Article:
Peter Thiel is no longer trying to get his hands on Gawker’s now-dormant website and its archive of articles — apparently to avoid a costly and embarrassing legal fight over his backing of the litigation that drove Gawker Media into bankruptcy.
In a filing with the U.S. Bankruptcy Court in New York Wednesday, Thiel and his investment firm, Thiel Capital, said they had reached an agreement with the firm handling the liquidation of Gawker Media’s remaining assets to withdraw the bid.
In addition, Thiel’s agreement will provide a legal release for the eventual purchaser of Gawker.com as well as the writers of the articles on the site. He also agreed to not fund any legal action against Gawker Media going forward. The news was first reported by the Wall Street Journal.
In 2016, Thiel was revealed to have funded wrestler Hulk Hogan’s invasion-of-privacy lawsuit against Gawker Media, along with two other suits. Those led to Gawker’s filing for bankruptcy and the sale of most of its assets to Univision Communications for $135 million. Thiel, who said in a speech at the 2016 Republican National Convention that “I’m proud to be gay,” remained upset about a 2007 Gawker article that reported he was gay.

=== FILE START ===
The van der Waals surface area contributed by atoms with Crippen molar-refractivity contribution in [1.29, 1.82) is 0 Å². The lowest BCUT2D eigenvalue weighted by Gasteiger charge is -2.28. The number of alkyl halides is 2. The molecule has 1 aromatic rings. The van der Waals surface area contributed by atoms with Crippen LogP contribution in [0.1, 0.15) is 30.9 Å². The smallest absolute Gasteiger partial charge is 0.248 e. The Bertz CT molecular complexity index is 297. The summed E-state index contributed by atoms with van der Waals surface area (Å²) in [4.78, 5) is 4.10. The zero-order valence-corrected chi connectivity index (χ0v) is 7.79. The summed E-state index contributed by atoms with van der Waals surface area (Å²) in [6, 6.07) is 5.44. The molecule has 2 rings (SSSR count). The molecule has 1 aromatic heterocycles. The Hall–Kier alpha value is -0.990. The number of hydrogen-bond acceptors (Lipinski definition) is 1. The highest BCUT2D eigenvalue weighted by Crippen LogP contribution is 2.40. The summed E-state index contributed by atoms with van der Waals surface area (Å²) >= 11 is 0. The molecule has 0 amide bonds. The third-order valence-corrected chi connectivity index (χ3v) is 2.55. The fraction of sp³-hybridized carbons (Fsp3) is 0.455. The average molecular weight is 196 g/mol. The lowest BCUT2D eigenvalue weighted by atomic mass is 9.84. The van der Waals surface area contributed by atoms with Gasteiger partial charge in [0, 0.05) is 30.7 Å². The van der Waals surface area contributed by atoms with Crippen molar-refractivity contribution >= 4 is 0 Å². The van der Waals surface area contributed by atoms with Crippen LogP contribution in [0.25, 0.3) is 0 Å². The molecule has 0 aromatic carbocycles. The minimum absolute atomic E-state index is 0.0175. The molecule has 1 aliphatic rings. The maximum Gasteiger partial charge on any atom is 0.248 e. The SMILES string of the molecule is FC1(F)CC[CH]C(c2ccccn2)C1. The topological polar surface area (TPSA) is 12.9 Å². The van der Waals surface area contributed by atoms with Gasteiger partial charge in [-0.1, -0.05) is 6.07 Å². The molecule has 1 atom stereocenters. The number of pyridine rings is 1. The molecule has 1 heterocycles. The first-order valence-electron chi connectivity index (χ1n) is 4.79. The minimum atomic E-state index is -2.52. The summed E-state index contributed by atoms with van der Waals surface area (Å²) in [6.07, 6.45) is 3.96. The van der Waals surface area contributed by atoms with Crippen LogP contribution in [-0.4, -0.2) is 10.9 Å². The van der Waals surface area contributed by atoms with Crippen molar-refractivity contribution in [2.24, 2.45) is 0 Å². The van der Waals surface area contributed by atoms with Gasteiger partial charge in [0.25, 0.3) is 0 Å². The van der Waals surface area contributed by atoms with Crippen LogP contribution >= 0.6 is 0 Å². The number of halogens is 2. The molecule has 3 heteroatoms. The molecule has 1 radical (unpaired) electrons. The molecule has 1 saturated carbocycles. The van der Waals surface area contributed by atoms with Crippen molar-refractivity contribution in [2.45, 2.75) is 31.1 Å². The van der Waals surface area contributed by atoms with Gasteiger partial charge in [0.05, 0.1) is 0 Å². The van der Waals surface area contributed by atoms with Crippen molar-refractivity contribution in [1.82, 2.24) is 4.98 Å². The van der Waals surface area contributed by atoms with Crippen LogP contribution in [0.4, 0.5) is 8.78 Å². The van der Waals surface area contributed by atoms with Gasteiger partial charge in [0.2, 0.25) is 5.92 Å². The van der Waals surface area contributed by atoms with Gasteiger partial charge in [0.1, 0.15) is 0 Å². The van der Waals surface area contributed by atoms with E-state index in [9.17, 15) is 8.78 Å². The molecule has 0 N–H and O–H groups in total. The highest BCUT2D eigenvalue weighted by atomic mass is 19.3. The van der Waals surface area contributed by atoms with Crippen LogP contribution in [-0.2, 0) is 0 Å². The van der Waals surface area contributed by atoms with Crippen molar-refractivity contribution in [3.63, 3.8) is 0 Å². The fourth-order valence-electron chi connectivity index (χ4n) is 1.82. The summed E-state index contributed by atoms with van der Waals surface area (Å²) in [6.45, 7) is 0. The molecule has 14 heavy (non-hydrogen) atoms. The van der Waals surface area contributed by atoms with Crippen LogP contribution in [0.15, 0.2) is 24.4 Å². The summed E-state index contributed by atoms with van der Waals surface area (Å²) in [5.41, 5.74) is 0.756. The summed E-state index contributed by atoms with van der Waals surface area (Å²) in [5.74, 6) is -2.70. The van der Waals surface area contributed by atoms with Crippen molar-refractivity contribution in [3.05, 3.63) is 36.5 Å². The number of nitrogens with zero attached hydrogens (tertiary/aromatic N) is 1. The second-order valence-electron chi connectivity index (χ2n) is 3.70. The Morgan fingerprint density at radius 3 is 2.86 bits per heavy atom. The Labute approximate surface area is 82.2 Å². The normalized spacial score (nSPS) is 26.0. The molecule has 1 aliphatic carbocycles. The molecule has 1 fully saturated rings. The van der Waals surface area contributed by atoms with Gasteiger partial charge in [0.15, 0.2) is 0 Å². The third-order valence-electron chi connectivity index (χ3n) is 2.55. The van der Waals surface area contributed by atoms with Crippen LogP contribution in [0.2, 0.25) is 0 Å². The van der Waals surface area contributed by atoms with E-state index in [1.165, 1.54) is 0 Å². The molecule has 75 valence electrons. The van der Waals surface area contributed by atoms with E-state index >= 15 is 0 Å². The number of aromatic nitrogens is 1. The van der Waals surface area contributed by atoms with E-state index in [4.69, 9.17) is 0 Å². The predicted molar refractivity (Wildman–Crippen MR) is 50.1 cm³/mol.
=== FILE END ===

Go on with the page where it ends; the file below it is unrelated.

Hogan successfully won judgments for $140 million in damages in the case against Gawker, which had published a sex video showing the wrestler in flagrante delicto with his ex-friend’s wife. Under a bankruptcy court settlement for $31 million, Hogan — whose real name is Terry Bollea — is entitled to 45% of the proceeds from the sale of Gawker. (In addition, the article with the sex video of Bollea was deleted from the Gawker site.)
Following the sale of six websites to Univision, the Gawker Media assets include the Gawker.com domain name, social-media accounts and an archive of almost 200,000 articles. Lawyers for Gawker Media had objected to Thiel’s proposal to buy up those assets, suggesting he wanted to purge articles that Gawker had published about him — or simply eradicate the whole thing.
Thiel currently has a net worth of $2.5 billion, according to Forbes. He first amassed his wealth after co-founding PayPal, which eBay acquired for $1.5 billion in 2002. Thiel also co-founded and owns a significant stake in Palantir Technologies, a data-analytics and antifraud software company valued at $20 billion. He is currently a partner at venture-capital firm Founders Fund and a Facebook board member.